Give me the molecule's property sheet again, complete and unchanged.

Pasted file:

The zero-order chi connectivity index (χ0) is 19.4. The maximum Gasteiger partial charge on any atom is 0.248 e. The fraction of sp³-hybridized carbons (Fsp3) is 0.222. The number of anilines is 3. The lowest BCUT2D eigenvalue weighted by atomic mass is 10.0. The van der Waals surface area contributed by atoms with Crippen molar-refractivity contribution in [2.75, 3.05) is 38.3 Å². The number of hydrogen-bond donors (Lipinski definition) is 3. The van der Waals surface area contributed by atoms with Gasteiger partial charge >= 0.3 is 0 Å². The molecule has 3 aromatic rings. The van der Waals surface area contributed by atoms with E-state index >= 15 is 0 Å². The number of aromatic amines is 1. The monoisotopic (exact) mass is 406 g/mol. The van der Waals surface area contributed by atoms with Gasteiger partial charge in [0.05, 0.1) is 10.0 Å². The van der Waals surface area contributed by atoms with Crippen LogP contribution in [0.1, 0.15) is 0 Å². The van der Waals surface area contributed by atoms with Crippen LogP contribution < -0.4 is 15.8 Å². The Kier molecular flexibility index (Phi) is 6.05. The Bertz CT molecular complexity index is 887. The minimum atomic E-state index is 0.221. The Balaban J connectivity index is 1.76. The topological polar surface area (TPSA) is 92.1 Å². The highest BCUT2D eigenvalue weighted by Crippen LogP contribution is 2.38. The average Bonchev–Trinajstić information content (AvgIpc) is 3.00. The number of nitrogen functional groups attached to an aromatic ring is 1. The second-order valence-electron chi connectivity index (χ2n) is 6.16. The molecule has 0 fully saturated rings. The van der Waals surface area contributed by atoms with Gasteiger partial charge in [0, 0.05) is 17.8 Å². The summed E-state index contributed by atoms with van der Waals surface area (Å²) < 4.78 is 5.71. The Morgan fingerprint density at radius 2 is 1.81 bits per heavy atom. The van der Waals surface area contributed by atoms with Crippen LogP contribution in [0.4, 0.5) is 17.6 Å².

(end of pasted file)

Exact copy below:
The zero-order chi connectivity index (χ0) is 19.4. The maximum Gasteiger partial charge on any atom is 0.248 e. The fraction of sp³-hybridized carbons (Fsp3) is 0.222. The number of anilines is 3. The lowest BCUT2D eigenvalue weighted by atomic mass is 10.0. The van der Waals surface area contributed by atoms with Crippen molar-refractivity contribution in [2.75, 3.05) is 38.3 Å². The number of hydrogen-bond donors (Lipinski definition) is 3. The van der Waals surface area contributed by atoms with Gasteiger partial charge >= 0.3 is 0 Å². The molecule has 3 aromatic rings. The van der Waals surface area contributed by atoms with E-state index >= 15 is 0 Å². The number of aromatic amines is 1. The monoisotopic (exact) mass is 406 g/mol. The van der Waals surface area contributed by atoms with Gasteiger partial charge in [0.05, 0.1) is 10.0 Å². The van der Waals surface area contributed by atoms with Crippen LogP contribution in [0.1, 0.15) is 0 Å². The van der Waals surface area contributed by atoms with Crippen LogP contribution < -0.4 is 15.8 Å². The Kier molecular flexibility index (Phi) is 6.05. The Bertz CT molecular complexity index is 887. The minimum atomic E-state index is 0.221. The Balaban J connectivity index is 1.76. The topological polar surface area (TPSA) is 92.1 Å². The highest BCUT2D eigenvalue weighted by Crippen LogP contribution is 2.38. The average Bonchev–Trinajstić information content (AvgIpc) is 3.00. The number of nitrogen functional groups attached to an aromatic ring is 1. The second-order valence-electron chi connectivity index (χ2n) is 6.16. The molecule has 0 fully saturated rings. The van der Waals surface area contributed by atoms with Gasteiger partial charge in [0, 0.05) is 17.8 Å². The summed E-state index contributed by atoms with van der Waals surface area (Å²) < 4.78 is 5.71. The Morgan fingerprint density at radius 2 is 1.81 bits per heavy atom. The van der Waals surface area contributed by atoms with Crippen LogP contribution in [0.4, 0.5) is 17.6 Å².